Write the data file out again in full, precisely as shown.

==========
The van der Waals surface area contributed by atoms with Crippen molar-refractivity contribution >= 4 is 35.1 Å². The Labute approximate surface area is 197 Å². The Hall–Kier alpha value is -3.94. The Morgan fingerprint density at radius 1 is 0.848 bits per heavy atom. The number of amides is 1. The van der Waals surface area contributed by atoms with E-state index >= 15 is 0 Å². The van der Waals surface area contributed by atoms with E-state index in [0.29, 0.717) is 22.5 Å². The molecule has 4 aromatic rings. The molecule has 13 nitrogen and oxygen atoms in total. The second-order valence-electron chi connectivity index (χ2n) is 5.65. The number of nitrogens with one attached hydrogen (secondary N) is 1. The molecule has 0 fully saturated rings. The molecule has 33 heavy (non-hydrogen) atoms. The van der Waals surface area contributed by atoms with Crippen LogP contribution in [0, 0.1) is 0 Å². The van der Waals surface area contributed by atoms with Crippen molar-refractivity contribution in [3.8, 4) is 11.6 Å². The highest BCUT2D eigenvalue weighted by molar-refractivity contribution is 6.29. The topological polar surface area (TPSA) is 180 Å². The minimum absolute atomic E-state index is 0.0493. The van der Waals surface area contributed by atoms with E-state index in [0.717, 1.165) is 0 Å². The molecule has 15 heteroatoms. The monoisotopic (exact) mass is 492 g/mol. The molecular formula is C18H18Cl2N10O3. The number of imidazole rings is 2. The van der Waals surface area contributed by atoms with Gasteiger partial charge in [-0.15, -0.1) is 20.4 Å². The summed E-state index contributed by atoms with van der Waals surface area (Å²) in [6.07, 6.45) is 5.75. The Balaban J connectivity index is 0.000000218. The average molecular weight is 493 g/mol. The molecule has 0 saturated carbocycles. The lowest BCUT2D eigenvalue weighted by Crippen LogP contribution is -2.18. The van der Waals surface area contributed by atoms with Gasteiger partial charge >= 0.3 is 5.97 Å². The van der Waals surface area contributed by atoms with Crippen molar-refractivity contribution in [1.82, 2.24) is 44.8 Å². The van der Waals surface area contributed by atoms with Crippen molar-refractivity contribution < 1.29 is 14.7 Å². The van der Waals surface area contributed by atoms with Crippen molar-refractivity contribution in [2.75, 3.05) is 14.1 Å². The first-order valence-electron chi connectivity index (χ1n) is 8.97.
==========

The van der Waals surface area contributed by atoms with Crippen molar-refractivity contribution >= 4 is 35.1 Å². The Labute approximate surface area is 197 Å². The Hall–Kier alpha value is -3.94. The Morgan fingerprint density at radius 1 is 0.848 bits per heavy atom. The number of amides is 1. The van der Waals surface area contributed by atoms with E-state index >= 15 is 0 Å². The van der Waals surface area contributed by atoms with E-state index in [0.29, 0.717) is 22.5 Å². The molecule has 4 aromatic rings. The molecule has 13 nitrogen and oxygen atoms in total. The second-order valence-electron chi connectivity index (χ2n) is 5.65. The number of nitrogens with one attached hydrogen (secondary N) is 1. The molecule has 0 fully saturated rings. The molecule has 33 heavy (non-hydrogen) atoms. The van der Waals surface area contributed by atoms with Crippen LogP contribution in [0, 0.1) is 0 Å². The van der Waals surface area contributed by atoms with Crippen molar-refractivity contribution in [3.8, 4) is 11.6 Å². The highest BCUT2D eigenvalue weighted by molar-refractivity contribution is 6.29. The topological polar surface area (TPSA) is 180 Å². The minimum absolute atomic E-state index is 0.0493. The van der Waals surface area contributed by atoms with E-state index in [0.717, 1.165) is 0 Å². The molecule has 15 heteroatoms. The monoisotopic (exact) mass is 492 g/mol. The molecular formula is C18H18Cl2N10O3. The number of imidazole rings is 2. The van der Waals surface area contributed by atoms with Gasteiger partial charge in [-0.15, -0.1) is 20.4 Å². The summed E-state index contributed by atoms with van der Waals surface area (Å²) in [6.07, 6.45) is 5.75. The Balaban J connectivity index is 0.000000218. The average molecular weight is 493 g/mol. The molecule has 0 saturated carbocycles. The lowest BCUT2D eigenvalue weighted by Crippen LogP contribution is -2.18. The van der Waals surface area contributed by atoms with Gasteiger partial charge >= 0.3 is 5.97 Å². The van der Waals surface area contributed by atoms with Crippen molar-refractivity contribution in [1.82, 2.24) is 44.8 Å². The van der Waals surface area contributed by atoms with Crippen molar-refractivity contribution < 1.29 is 14.7 Å². The van der Waals surface area contributed by atoms with Crippen molar-refractivity contribution in [2.75, 3.05) is 14.1 Å². The first-order valence-electron chi connectivity index (χ1n) is 8.97.